CHAPEL HILL - The University of North Carolina had 18 sports with a four-year Academic Progress Rate of 980 or higher according to figures released today by the NCAA. The 18 sports include six programs that scored a perfect 1000 and another half dozen that scored 990 or higher.
The NCAA tracks classroom performance of student-athletes through the APR. The score measures eligibility and retention each semester at every NCAA institution. The APRs released on Wednesday are four-year rates that reflect scores from the 2009-10, 2010-11, 2011-12 and 2012-13 academic years.
The six programs with a perfect multi-year rate of 1000 are women's fencing, women's golf, gymnastics, rowing, women's tennis and volleyball. Men's cross country, women's cross country, women's lacrosse, men's swimming and diving, women's swimming and diving and men's tennis earned multi-year rates at least 990 for the most recent four-year period. UNC's overall average for all sports for the past four years was 979.
The NCAA also released APRs for the 2012-13 academic year and showed that 22 of Carolina's sports exceeded the national average for their respective sports.
Thirteen sports scored 1000 and 22 scored 975 or better for the 2012-13 academic year. Carolina's overall average for that year was 981. The 13 sports with a 1000 in 2012-13 include women's basketball, men's cross country, women's cross country, women's fencing, field hockey, women's golf, gymnastics, rowing, softball, women's swimming and diving, men's tennis, women's tennis and volleyball.
"The academic environment at UNC is exceptional and I am proud to say that the young men and women who represent it athletically continue to succeed in the classroom," says Director of Athletics Bubba Cunningham. "Any score short of a perfect 1000 either in a single year or over a four-year period gives us room for improvement. However, more than 60 percent of our programs have a four-year score of 980 or better, which is outstanding.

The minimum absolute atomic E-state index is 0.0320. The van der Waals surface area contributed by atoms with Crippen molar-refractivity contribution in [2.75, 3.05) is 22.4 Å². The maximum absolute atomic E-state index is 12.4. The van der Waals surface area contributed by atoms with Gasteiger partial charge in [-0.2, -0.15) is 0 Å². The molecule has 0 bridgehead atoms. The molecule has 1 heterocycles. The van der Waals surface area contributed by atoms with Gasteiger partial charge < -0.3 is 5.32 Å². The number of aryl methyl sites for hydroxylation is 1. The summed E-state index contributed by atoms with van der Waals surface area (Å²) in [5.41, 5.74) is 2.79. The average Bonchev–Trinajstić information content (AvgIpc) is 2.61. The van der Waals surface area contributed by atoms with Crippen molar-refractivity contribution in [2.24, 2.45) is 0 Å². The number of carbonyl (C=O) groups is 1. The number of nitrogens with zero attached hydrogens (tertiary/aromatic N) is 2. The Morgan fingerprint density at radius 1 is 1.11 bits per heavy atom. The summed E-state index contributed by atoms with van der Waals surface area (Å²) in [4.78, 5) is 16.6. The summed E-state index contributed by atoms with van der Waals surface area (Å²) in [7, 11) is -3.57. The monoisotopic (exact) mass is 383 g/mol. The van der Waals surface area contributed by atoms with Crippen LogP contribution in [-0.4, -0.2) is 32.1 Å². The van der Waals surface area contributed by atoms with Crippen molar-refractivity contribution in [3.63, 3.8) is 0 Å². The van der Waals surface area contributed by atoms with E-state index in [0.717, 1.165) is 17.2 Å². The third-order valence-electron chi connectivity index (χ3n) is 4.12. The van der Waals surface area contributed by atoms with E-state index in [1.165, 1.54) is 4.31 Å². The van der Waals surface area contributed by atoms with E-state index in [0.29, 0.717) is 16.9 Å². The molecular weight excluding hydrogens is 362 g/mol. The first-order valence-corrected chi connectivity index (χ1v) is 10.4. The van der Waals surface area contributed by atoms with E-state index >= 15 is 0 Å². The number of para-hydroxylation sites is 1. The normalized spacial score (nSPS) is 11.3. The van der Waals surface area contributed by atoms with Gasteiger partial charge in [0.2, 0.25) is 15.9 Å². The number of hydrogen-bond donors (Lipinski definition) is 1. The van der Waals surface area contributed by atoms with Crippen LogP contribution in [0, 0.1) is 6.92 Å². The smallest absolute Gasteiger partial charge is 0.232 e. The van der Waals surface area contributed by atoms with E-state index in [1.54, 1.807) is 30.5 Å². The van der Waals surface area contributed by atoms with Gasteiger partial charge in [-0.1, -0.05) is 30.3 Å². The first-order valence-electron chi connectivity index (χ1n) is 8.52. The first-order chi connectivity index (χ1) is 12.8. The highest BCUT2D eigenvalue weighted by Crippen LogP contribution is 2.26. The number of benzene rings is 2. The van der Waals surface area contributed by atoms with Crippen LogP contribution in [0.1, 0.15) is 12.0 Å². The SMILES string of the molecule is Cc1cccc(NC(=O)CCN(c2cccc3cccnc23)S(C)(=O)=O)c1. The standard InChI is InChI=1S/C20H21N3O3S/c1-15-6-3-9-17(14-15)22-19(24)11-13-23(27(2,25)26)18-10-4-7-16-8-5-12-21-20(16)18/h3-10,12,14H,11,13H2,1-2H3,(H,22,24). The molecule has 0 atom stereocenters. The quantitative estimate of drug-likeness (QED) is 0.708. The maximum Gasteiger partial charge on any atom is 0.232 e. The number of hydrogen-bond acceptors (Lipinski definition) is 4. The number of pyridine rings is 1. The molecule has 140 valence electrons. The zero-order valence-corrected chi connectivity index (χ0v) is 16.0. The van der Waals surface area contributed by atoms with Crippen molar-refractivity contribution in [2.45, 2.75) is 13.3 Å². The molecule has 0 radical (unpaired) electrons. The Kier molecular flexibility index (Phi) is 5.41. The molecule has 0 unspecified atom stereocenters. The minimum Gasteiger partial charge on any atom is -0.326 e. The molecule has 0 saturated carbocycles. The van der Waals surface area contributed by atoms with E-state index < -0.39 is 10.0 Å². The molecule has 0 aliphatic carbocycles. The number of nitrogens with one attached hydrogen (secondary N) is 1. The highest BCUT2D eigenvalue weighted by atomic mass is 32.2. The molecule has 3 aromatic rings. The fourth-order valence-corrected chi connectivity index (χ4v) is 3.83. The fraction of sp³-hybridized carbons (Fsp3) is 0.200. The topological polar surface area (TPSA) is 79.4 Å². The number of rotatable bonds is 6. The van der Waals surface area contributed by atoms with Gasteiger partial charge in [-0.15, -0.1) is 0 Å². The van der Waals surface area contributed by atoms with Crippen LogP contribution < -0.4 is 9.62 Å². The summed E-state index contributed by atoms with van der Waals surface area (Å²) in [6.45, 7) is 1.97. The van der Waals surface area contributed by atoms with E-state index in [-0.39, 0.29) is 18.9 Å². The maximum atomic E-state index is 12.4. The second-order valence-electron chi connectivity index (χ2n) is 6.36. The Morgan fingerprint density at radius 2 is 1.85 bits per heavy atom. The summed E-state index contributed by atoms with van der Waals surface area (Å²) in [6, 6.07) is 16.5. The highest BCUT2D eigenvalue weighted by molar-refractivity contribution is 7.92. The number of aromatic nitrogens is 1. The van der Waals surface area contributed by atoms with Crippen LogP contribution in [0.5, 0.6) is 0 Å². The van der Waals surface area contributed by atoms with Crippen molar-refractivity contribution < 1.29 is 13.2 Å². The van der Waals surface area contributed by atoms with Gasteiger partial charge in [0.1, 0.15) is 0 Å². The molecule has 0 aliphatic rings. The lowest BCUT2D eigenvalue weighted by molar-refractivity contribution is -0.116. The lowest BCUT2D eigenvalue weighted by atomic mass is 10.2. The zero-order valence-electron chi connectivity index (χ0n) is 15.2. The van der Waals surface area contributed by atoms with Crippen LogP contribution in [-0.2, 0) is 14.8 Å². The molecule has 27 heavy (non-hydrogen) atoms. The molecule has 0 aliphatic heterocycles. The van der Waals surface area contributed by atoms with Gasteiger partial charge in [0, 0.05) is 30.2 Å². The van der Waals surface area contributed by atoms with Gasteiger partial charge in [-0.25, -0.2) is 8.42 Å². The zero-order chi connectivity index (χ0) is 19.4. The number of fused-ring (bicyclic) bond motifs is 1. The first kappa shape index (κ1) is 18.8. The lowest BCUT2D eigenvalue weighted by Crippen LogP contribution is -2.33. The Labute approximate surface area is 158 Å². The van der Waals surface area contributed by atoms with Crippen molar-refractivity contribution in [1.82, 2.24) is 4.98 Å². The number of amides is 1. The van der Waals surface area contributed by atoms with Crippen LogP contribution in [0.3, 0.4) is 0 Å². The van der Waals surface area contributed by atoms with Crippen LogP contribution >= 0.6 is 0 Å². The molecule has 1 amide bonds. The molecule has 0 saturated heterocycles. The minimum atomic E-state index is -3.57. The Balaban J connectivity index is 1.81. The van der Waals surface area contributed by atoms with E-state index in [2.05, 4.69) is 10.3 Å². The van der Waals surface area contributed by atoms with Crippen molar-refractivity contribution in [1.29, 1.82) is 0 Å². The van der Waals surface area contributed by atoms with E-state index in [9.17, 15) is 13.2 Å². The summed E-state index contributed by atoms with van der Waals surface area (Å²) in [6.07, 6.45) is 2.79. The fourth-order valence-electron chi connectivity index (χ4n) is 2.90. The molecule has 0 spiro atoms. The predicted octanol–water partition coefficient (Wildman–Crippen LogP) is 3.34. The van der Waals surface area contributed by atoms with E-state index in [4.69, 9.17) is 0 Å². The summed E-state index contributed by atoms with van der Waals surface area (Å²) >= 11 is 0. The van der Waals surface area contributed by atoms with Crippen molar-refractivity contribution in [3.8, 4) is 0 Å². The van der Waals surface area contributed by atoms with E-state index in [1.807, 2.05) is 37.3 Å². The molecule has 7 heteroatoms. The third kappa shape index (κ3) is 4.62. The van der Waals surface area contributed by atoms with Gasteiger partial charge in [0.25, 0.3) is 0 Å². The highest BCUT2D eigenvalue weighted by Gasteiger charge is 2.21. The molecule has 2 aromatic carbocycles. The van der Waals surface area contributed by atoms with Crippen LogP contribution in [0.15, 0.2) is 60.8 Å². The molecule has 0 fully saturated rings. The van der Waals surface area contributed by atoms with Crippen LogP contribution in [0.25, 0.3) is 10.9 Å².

"Some of our teams can do better and are working diligently at improving their scores," adds Cunningham. "A group including (Director of Academic Support for Student-Athletes) Michelle Brown, Faculty Athletics Representative Lissa Broome and Associate Athletic Director Paul Pogge worked this year with each head coach and sport to construct improvement plans specifically for each respective program. We know we must pay particular attention to those sports that across the nation have trended toward lower scores, especially the ones where there are professional opportunities that tend to impact APR scores. Sports that have professional opportunities and those that have fewer people on the roster are a challenge because their APRs can fluctuate easily based on the results of just a few people. But overall we are pleased with the majority of the scores and congratulate the students and coaches for their commitment to academic achievement."